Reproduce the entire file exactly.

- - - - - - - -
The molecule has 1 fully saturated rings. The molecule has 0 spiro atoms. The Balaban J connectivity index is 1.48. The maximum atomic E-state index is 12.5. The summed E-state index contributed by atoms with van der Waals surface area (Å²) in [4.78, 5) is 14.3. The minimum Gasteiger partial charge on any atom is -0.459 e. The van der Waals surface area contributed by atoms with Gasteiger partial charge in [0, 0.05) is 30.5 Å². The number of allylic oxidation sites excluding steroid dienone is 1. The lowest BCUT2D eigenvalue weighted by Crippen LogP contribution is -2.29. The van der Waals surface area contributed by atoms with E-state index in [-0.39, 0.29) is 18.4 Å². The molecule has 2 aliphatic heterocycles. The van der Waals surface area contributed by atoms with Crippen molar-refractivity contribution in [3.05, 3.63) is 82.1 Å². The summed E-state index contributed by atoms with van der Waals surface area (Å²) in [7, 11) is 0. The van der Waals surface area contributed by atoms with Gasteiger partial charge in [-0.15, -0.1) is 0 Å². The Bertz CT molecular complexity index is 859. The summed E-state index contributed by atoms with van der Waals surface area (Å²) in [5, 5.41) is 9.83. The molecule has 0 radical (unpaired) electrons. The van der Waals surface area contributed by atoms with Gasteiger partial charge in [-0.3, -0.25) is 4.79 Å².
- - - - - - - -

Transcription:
The molecule has 1 fully saturated rings. The molecule has 0 spiro atoms. The Balaban J connectivity index is 1.48. The maximum atomic E-state index is 12.5. The summed E-state index contributed by atoms with van der Waals surface area (Å²) in [4.78, 5) is 14.3. The minimum Gasteiger partial charge on any atom is -0.459 e. The van der Waals surface area contributed by atoms with Gasteiger partial charge in [0, 0.05) is 30.5 Å². The number of allylic oxidation sites excluding steroid dienone is 1. The lowest BCUT2D eigenvalue weighted by Crippen LogP contribution is -2.29. The van der Waals surface area contributed by atoms with E-state index in [-0.39, 0.29) is 18.4 Å². The molecule has 2 aliphatic heterocycles. The van der Waals surface area contributed by atoms with Crippen molar-refractivity contribution in [3.05, 3.63) is 82.1 Å². The summed E-state index contributed by atoms with van der Waals surface area (Å²) in [7, 11) is 0. The van der Waals surface area contributed by atoms with Gasteiger partial charge in [-0.15, -0.1) is 0 Å². The Bertz CT molecular complexity index is 859. The summed E-state index contributed by atoms with van der Waals surface area (Å²) in [5, 5.41) is 9.83. The molecule has 0 radical (unpaired) electrons. The van der Waals surface area contributed by atoms with Gasteiger partial charge in [-0.3, -0.25) is 4.79 Å².